It appears that you're using a severely outdated version of Safari on Windows. Many features won't work correctly, and functionality can't be guaranteed. Please try viewing this website in Edge, Mozilla, Chrome, or another modern browser. Sorry for any inconvenience this may have caused!Read More about this safari issue.
History fascinates me, and I think it’s safe to say it fascinates my family, too. We’ve driven past the Van Winkle Trailhead on Highway 12 many times. I had no idea the history we were passing. Little did I know the trail meanders down to the site of a community that once thrived.
We finally decided to go explore the trail one day. We took off down a paved concrete trail that curved through a tunnel underneath the road above. As we came out of the tunnel, we entered Van Winkle Hollow, a rather peaceful and very beautiful hidden gem. Eventually, the paved trail led to a stone pathway and road.
Peter Van Winkle lived here with his family; the family also owned slaves who eventually became freedmen. He and his family lived in a rather large and beautiful home with 11 rooms.
There was a spring house, lumber mill, blacksmith shop, garden and more. Van Winkle Road actually connected to the Elkhorn Tavern, which is located in what is now Pea Ridge National Military Park.
During the Civil War, the Confederates used Van Winkle’s home and mill for their own purposes. Van Winkle’s family fled to Texas, and their mill was burned in 1863. They returned and rebuilt the mill after the Civil War ended. Their mill ended up providing lumber for much of the restoration of Northwest Arkansas after the war.
As we meandered around the trail loop, we stopped in front of the old house site, where part of the rock wall around the yard remains to this day. I could only imagine that big white house standing in such a peaceful place. Across from the house and up a small incline sits the site of their Garden Terrace. The garden was built on an incline so that anyone sitting on the second-floor porch of the house could enjoy the beauty of the garden.
A sign mentioned that as the house and the garden were on separate sides of the road, those traveling the road were reminded of the Van Winkle’s status.
Not far from the house, we crossed a little stream to have a look at what’s left of the old spring house.
Walking under cover of trees, we came to the old mill site. This was the site of a 60-horsepower, steam-driven mill, the first of its kind in Northwest Arkansas. When it was rebuilt after the war, it was powered by 150-horsepower driven by three steam boilers that ran the sawmill, the gristmill, and a wood products manufacturing operation.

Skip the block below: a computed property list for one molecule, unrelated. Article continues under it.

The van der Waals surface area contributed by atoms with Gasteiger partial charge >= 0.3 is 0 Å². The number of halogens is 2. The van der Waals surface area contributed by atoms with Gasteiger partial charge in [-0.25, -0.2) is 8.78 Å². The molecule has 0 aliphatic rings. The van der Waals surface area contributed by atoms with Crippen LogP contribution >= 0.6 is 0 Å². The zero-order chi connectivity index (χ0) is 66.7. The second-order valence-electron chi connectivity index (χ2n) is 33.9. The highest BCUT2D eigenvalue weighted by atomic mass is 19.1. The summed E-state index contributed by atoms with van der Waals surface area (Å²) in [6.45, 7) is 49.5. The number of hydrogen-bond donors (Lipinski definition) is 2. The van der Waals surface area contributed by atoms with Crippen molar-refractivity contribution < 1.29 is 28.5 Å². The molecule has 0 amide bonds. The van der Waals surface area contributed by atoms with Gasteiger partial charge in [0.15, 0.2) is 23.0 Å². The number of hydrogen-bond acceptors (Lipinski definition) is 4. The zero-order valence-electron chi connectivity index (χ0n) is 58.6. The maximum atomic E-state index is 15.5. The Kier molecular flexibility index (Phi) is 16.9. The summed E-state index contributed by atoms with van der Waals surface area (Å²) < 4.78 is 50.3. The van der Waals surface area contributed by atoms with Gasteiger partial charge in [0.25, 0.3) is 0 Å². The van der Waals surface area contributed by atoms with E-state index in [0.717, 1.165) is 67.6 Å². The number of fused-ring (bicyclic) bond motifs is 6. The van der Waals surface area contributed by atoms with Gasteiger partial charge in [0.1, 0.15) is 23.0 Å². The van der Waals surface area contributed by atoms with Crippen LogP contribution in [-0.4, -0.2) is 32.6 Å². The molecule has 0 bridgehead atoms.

Of course, you’ll also find the site of Vernon West’s Mill (a later owner of the Van Winkle home).
We spent a little time exploring the creek that runs through the site of the old mill.
Rock bluffs jut out over the creek. Looking up, I could imagine eagles resting on the tops of pine trees with the creek rippling by below. It really is such a beautiful place to meander and explore.
We found a trail that led to the site of the old Mule Paddock, and we decided to keep walking until we were almost to Beaver Lake.
Once we reached the road, we eventually passed the site of the blacksmith shop.
All around Van Winkle Hollow are trees, grassy areas and benches. The benches are placed so visitors can rest and enjoy the peacefulness of this hollow. As we explored, I told my family I understood why Van Winkle settled in this spot. It’s so peaceful, resources are abundant, and back then it must have been a quiet spot, save any passersby on the road.
As we were on our way out, we stopped by a site where they’ve found artifacts, including pieces of an old alphabet plate, a toy gun, a marble, rings and pieces of pottery. A sadness kind of welled up in me at the thought that these little pieces represented a life that once lived here but is now gone. We continued reading and found this site is believed to be the living quarters of Aaron Anderson (“Rock”) Van Winkle, a trusted slave who eventually became a freedman and mill foreman. Eventually, in the 1880s, Aaron bought his own farm west of Bentonville. He was a well-respected member of the community, and when he died in 1904, he was greatly mourned. From everything we learned on our walk of the Van Winkle Trail, I think I would have liked to meet Aaron and his family.
Finally, we wound our way back up the trail, through the tunnel and back to our car. The Van Winkle Trail had so much history… I could never have imagined that all of that existed just a short walk beyond the road.
Part of the trail is paved, while part is a stone path/road. The trail is wheelchair friendly. There’s a restroom at the entrance to the trail in the parking lot; it is a composting toilet. The trail is an easy hike or walk with only a small incline heading back to the parking lot. There are benches to sit and rest. I wouldn’t hesitate to pack a picnic lunch the next time we go. Also, dogs are welcome as long as they’re on a leash.
You can learn more about the history of this place at the Hobbs State Park Visitor’s Center.
Sign up for our weekly e-news.
Get stories sent straight to your inbox!
We select one featured photo per week, but we show many more in our gallery. Be sure to fill out all the fields in order to have yours selected.